With its small budget, Casino said, the DFA could not perform all its functions efficiently. Apart from daily consular and diplomatic services, the DFA is helping some 7,000 Filipinos jailed around the world including 230 in death row.

Section 18 of R.A. 10022 or the Amended Migrant Workers’ Act provides for an allotment of P100 million ($2.28 million) for the legal assistance fund (LAF), of which P50 million shall be taken from the President’s contingency fund, P30 million from the President’s social fund, and P20 million from the Overseas Workers Welfare Fund.

Instead of utilizing the funds to assist OFWs or increasing allocations for services devoted to their welfare, Pres. Aquino reduced the LAF for OFWs from P50 million ($1.14 million) to only P27 million ($616 thousand) from his contingency fund.

This, migrant organizations cry out, is a gross violation of the Migrant Workers Act, which mandates that the DFA must allot at least P100 million ($2.28 million) for the repatriation, medical assistance and other welfare services for OFWs in distress. The Assistance to Nationals (ATN) fund of DFA, on the other hand, has been reduced to P87 million ($1.986 million) from P100 million ($2.28 million).
“Given this, it’s not just a matter of the DFA having insufficient funds: the bigger issue here is whether the government has the correct orientation when it comes to protecting its citizens living and working abroad. Case in point is what has been happening to OFWs in Saudi Arabia who have fallen under the most difficult and heart-breaking circumstances,” he said.

As of February 4, 2011, the DFA claims to have repatriated 102 stranded Filipinos, including 29 children from Jeddah. More recent reports reveal, however, that a large number of Filipino stranded workers are now in a new makeshift camp with their families they set up outside the Philippine Consulate in Jeddah.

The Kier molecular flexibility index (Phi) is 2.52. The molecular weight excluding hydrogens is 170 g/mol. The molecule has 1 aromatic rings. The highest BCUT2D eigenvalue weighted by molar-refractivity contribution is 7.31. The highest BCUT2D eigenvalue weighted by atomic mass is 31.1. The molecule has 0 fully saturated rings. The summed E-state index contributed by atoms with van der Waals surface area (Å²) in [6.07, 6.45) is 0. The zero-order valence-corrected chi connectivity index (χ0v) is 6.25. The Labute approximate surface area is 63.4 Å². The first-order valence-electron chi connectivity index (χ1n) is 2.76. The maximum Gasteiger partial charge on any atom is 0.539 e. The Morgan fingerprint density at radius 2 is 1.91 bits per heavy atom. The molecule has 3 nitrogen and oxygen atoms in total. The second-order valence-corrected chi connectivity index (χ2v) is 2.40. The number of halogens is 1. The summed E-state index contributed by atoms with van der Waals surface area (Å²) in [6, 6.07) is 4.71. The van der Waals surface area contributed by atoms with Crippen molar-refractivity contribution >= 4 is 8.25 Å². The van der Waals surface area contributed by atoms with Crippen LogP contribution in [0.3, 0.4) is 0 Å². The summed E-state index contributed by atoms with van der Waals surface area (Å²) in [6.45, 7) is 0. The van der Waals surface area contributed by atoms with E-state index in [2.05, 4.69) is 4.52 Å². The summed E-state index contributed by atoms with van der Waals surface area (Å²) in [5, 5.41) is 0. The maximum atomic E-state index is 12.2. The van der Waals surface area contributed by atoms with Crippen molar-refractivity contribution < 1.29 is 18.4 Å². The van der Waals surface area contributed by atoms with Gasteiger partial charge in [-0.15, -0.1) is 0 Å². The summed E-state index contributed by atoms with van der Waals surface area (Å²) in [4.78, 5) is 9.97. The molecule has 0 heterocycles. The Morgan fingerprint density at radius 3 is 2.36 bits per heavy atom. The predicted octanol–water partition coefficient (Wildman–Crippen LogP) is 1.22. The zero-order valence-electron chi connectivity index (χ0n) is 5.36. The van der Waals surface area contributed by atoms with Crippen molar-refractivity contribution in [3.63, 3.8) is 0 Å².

The stranded Filipinos demand repatriation after losing their jobs. Many of them escaped from abusive employers who substituted their contracts or refused to pay their salaries. After being refused help from the Philippine consulate, they began living under the King Fahd Bridge and the Khandara overpass.

Casino said majority of the stranded Filipinos have no legal or valid documents, “But this can be remedied if our diplomatic post provides all relevant legal documents to Saudi authorities to facilitate the issuance of exit visas,” he said.

“It is a wonder why the consulate in Jeddah takes so long to do so. It is no wonder that the migrants’ group Migrante International and its chapters in Saudi Arabia tirelessly hound and call the attention of the Philippine posts in the kingdom to attend to the plight of our stranded OFWs,” he added.

Casino finished his privileged speech by exhorting the Aquino government to exert more effort in helping stranded OFWs and bring them home. He said that the consulate in Saudi Arabia should issue travel documents to the OFWs so those who want to return to the Philippines can get exit visas and fly home.

“Let’s go beyond nice sounding resolutions and platitudes and actually do something to bring home our distressed and stranded Filipinos in Jeddah,” Casiño concluded. (